Hoppephobia

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This
article originally appeared in
Liberty, Volume 3 Number 4 (March 1990), pp. 11–12.

Loren
Lomasky’s frenetic and almost hysterical review of Hans-Hermann
Hoppe
‘s A
Theory of Capitalism and Socialism
(“The Argument from
Mere Argument,” September 1989) is an amusing if unwitting vindication
of Hoppe’s method of exposing “performative contradictions” among
his opponents. Lomasky’s actual arguments against Hoppe
are meager, but the bulk of Lomasky’s review consists, not in
argumentation, but in making two angry charges: (1) that Hoppe
is impolite with philosophers or economists he disagrees with;
and (2) that Hoppe is unscholarly.

But
in making both of these charges, Lomasky is a living contradiction.
The reader of his review would never know it, but Hoppe’s critiques
of his opponents constitute a mere two or three footnotes in a
several-hundred page book. The great bulk of the book sets out
Hoppe’s positive deductive theory of economics and political ethics.
This accounts for Hoppe’s not spending more time rebutting Nozick,
Locke’s proviso, etc., which calls down upon him Lomasky’s wrath.
It is actually Lomasky who is ranting and rude in his attack
on Hoppe. Performative Contradiction Number One.

Lomasky’s
second charge against Hoppe is lack of scholarship, for which
not spending time on Nozick is a typical – and irrelevant – charge.
But what of Lomasky’s own scholarship, as evidenced by
his review? First, he is shocked and stunned that Hoppe is not
simply a defender of existing capitalism; his book is “no less
than a manifesto for untrammeled anarchism.” Well, heavens to
Betsy! Anarchism! One wonders where Lomasky has been for the last
20 years! Perhaps the knowledge has not yet penetrated to the
fastnesses of Minnesota, but anarchism has been a vibrant part
of the libertarian dialogue for a long time, as most readers of
Liberty well know.

Lomasky
then engages in a little trick. He quite correctly defines “socialism”
as central planning and state ownership of the means of production,
but then derides Hoppe as “idiosyncratic” for calling any government
interference with free exchange “socialistic.” The two, however,
are not contradictory. Total government is socialism; partial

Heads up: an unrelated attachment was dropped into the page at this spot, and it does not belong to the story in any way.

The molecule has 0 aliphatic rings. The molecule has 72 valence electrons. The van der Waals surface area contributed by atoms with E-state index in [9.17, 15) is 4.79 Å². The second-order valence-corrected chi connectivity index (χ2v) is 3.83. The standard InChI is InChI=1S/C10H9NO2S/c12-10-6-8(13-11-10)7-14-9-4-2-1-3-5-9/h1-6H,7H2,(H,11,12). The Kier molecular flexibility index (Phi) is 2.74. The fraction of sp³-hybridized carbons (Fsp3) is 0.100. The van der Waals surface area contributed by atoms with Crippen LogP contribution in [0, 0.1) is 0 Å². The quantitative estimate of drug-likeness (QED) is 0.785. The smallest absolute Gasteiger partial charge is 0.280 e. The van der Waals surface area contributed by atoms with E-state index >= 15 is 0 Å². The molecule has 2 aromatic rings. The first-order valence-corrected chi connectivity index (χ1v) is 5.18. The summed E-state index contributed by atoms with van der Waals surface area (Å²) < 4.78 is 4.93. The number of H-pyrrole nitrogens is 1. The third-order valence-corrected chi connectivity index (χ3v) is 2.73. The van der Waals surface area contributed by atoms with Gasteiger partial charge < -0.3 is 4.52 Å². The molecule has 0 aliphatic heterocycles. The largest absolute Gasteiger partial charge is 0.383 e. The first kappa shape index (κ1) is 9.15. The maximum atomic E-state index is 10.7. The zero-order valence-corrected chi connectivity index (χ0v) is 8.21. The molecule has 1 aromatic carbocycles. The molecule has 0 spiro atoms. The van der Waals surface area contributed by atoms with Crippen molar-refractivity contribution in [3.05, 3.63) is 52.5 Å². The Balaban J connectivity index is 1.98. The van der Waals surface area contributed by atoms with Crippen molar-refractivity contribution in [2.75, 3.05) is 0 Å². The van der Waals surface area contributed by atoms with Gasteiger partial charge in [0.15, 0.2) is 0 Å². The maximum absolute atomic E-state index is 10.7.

government is socialistic. If Lomasky should ever read any comments
on the dramatic events in Eastern Europe, for example, he will
find them referred to, quite properly, as movements away from
socialism and toward free markets.

Lomasky
also writes as if the idea of an a priori of argumentation
is a weird new bizarrerie propounded by Hoppe. He seems
never to have heard of the Habermas-Apel doctrine, of which Hoppe’s
is a libertarian extension. Comparing Hoppe’s deductive arguments
to Zeno’s or Anselm’s also misses the point, since these classic
arguments are difficult-to-refute demonstrations of conclusions
most of us consider absurd, whereas Hoppe’s is a difficult-to-refute
argument for a conclusion libertarians are supposed to welcome:
a copper-riveted argument for the absolute rights of private
property.

Absurdly,
Lomasky attacks Hoppe’s arguments against public goods (completely
missing Hoppe’s subtle and lengthy discussion) as stating that
voluntary actions and exchanges are optimal, while coercive transactions
injure people and are therefore worse than optimal. Again, Lomasky
acts as if Hoppe has just come up with a bizarre thesis of his
own, not seeming to have heard of many decades of libertarian
and free-market thought that has concluded similarly. It seems,
in short, that Lomasky has never heard of libertarian arguments
or doctrines. Talk about lack of scholarship! Performative Contradiction
Number Two.

The
Lomasky review is an interesting example of what is getting to
be a fairly common phenomenon: Hoppephobia.
Although he is an amiable man personally, Hoppe’s written work
seems to have the remarkable capacity to send some readers up
the wall, blood pressure soaring, muttering and chewing the carpet.
It is not impolite attacks on critics that does it. Perhaps the
answer is Hoppe’s logical and deductive mode of thought and writing,
demonstrating the truth of his propositions and showing that those
who differ are often trapped in self-contradiction and self-refutation.

In
the good old days, this was a common style in philosophy, employed
by Kantians, Thomists, Misesians, and Randians alike. In the modern
age, however, this method of thought and writing has gone severely
out of fashion in philosophy, where truth is almost never arrived
at – and certainly never argued for in a deductive fashion.
The modern mode is utilitarian, positivist, tangential, puzzle-oriented,
and pseudo-empiricist. As a result, modern positivist types have
gone flabby and complacent, and reading hard-core deductivists
– to say nothing of hard-core libertarians! – hits these
people with the force of a blow to the gut.

Well,
shape up, guys! In argument as in politics, those who can't stand
deductivist heat should get out of the philosophic or economic
kitchen.

For more on Hoppe’s argumentation ethics, go
here
.

Murray
N. Rothbard (1926–1995), the founder of modern libertarianism
and the dean of the Austrian School of economics, was the author
of The
Ethics of Liberty
and For
a New Liberty
and many
other books and articles
. He was also academic vice president
of the Ludwig von Mises Institute and the Center for Libertarian
Studies, and the editor – with Lew Rockwell – of The
Rothbard-Rockwell Report
.

Murray
Rothbard Archives

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